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VINTAGRAPH • WPA • WWII • THE NAVY NEEDS YOU IN THE WAVES

Industrious George: 1909

Industrious George: 1909

November 1909. "These boys work off and on in Cumberland Glass Works, Bridgeton, N.J. Smallest boy is George Cartwright, 401 N. Laurel Street. He says been working off and on since 11 years old." Photo by Lewis Hine. View full size.

 

George's WWI Draft Registration

George C. Cartwright was single, still working for Cumberland Glass Works in Bridgeton, had light colored hair and blue eyes while he had a medium build and was of medium height. He resided at 396 Laird in Bridgeton and was natural born on 15 February 1896 in Woodstown, New Jersey and had no physical impairments as of 5 June 1917.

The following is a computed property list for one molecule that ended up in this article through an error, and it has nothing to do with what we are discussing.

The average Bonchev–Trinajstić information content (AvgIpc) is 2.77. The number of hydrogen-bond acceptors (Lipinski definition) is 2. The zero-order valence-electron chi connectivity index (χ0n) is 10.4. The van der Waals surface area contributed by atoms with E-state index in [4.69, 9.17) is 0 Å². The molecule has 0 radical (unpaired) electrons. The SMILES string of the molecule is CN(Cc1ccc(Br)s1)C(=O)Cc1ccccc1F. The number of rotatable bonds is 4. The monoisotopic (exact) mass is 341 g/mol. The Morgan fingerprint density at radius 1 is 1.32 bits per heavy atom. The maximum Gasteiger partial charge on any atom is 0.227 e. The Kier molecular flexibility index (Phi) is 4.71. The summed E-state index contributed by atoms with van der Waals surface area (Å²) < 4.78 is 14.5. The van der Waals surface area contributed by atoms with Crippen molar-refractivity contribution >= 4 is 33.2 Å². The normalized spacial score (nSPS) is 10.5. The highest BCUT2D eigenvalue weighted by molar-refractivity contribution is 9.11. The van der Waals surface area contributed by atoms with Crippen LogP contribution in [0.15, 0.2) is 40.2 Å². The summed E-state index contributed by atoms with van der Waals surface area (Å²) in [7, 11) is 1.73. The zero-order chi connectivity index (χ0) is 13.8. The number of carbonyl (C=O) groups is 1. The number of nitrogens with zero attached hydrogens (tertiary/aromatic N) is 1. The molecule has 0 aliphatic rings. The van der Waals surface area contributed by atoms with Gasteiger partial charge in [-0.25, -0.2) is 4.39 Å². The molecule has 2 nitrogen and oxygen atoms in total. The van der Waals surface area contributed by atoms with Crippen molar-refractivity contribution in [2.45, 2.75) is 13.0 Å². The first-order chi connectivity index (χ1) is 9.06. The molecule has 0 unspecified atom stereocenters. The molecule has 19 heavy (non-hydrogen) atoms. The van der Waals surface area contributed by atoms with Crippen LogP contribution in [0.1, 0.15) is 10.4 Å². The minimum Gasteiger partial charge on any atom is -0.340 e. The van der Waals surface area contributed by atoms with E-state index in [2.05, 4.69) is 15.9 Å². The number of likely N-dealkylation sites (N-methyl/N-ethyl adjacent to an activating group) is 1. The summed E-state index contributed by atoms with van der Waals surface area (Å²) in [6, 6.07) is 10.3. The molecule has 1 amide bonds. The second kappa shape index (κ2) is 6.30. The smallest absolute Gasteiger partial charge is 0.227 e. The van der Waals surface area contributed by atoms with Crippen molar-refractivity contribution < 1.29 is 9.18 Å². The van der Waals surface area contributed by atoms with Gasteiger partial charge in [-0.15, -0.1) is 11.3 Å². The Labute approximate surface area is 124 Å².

The Family Business

According to the 1910 Federal Census, the Cartwright family was boarding with the widow Ruth Sooy and her family in an intimate gathering of 13 people. It looks like all of the residents of that neighborhood worked at the glass factory.

George, 14, his widower father Charles, 47, and his older brother Charles H., 22, were working at various jobs at the glass factory. George had only missed two weeks of work but we can't fault him since he was attending school as well. Henry, 12, was a slacker and not working at the time but the odds are good that he would soon find gainful employment.

Kid on the Right

That kid is not on the level.

Hmmmm

I don't know about George, but the other boy looks like he's planning some sort of mischief!

Look at the bright side

The abused young, old and in-between, seem to enjoy being photographed.

 
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Shorpy.com | History in HD is a vintage photo blog featuring thousands of high-definition images from the 1850s to 1950s. The site is named after Shorpy Higginbotham, a teenage coal miner who lived 100 years ago.

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